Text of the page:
I'm not going to lie, when I hear people talking about all the fun they're going to have with their "friend group" over the weekend, part of me wishes I could be included in something like that. I do sometimes want to have the personality type that allows me to mesh perfectly into a clique. I couldn't tell you what it is about me, but there is some part of me that just happens to function better one-on-one with people.

I hated it all my life up until very recently, and that's because I've finally learned that not having a "friend group" is never going to be the same as not having friends.

SEE ALSO: To The Girls Who Float Between Friend Groups

Cover Image Credit: wordpress.com

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Saying You "Don't Take Political Stances" IS A Political Stance

All you're doing by saying this is revealing your privilege to not care politically, and here's why that's a problem.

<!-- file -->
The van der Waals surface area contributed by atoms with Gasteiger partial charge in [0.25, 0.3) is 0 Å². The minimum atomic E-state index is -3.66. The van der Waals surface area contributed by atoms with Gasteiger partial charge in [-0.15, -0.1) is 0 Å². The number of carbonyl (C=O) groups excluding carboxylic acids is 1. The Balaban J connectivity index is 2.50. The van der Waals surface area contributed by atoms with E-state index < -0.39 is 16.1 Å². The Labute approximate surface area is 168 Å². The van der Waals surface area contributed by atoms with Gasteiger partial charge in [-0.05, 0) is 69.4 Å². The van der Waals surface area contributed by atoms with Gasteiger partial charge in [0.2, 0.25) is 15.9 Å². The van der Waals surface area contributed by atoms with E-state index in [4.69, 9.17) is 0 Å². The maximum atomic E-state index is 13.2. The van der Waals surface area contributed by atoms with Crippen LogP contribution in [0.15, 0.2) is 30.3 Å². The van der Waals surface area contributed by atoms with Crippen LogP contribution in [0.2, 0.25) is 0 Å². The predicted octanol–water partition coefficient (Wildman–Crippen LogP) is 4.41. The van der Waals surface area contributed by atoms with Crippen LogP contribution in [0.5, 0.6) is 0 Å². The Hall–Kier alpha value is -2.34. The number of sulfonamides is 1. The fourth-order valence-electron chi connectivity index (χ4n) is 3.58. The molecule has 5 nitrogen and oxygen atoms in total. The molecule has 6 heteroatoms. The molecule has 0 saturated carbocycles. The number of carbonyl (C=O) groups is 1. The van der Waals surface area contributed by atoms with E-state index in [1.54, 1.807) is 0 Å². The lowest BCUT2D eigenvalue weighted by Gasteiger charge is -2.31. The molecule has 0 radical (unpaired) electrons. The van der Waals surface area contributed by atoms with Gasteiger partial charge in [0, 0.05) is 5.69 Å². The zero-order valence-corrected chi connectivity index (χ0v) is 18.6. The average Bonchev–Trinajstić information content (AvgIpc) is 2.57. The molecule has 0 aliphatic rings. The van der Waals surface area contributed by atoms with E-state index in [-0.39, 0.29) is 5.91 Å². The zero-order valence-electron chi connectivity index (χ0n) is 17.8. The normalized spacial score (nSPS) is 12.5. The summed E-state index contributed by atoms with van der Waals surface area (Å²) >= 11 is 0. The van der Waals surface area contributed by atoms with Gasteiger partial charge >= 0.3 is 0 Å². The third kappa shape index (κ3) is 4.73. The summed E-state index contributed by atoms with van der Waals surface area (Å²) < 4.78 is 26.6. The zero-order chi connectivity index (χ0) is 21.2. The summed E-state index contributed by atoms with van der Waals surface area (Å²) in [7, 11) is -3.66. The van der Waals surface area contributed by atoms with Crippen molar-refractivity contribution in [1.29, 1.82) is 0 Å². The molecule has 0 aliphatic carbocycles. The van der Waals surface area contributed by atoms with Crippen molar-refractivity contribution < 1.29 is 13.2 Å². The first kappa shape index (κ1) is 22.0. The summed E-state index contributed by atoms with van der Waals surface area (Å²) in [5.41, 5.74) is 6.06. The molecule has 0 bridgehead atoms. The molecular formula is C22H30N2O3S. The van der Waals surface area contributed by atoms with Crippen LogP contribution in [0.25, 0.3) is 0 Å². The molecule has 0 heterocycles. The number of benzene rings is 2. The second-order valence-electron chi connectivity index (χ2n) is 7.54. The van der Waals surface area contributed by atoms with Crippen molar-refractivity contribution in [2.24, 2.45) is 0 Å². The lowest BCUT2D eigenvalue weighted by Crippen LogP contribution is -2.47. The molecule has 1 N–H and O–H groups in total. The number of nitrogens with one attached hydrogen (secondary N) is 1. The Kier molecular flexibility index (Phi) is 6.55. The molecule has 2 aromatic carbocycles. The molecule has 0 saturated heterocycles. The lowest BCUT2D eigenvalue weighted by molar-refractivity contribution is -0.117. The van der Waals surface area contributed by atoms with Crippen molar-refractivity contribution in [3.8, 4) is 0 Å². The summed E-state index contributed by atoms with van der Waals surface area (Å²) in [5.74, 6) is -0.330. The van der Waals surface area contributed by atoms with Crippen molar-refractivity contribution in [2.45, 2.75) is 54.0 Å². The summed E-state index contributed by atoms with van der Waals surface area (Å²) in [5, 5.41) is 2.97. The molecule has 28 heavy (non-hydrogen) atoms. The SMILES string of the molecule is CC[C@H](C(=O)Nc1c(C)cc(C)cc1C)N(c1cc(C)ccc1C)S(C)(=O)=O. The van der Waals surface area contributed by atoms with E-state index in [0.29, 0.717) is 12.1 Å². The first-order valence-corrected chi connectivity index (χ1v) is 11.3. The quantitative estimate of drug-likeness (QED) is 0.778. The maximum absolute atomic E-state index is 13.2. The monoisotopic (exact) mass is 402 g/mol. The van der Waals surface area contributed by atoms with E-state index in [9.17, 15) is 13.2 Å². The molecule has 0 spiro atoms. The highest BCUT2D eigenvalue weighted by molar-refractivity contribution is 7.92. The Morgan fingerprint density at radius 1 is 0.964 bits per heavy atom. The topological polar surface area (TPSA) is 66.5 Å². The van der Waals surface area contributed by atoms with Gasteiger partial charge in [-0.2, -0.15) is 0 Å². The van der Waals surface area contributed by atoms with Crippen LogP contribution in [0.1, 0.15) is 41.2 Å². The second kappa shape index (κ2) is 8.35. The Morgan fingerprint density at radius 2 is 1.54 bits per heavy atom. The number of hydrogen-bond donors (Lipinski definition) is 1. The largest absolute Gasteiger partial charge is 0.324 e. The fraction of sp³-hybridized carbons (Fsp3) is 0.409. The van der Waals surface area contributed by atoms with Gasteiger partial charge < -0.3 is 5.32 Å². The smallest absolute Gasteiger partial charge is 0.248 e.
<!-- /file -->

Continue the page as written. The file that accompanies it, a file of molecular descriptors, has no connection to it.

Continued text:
bethkrat
bethkrat
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I'm sure all of us know at least one person who refuses to engage in political discussions - sure, you can make the argument that there is a time and a place to bring up the political happenings of our world today, but you can't possibly ignore it all the time. You bring up the last ridiculous tweet our president sent or you try to discuss your feelings on the new reproductive regulation bills that are rising throughout the states, and they find any excuse to dip out as quickly as possible. They say I don't talk about politics, or I'm apolitical. Well everyone, I'm here to tell you why that's complete bullsh*t.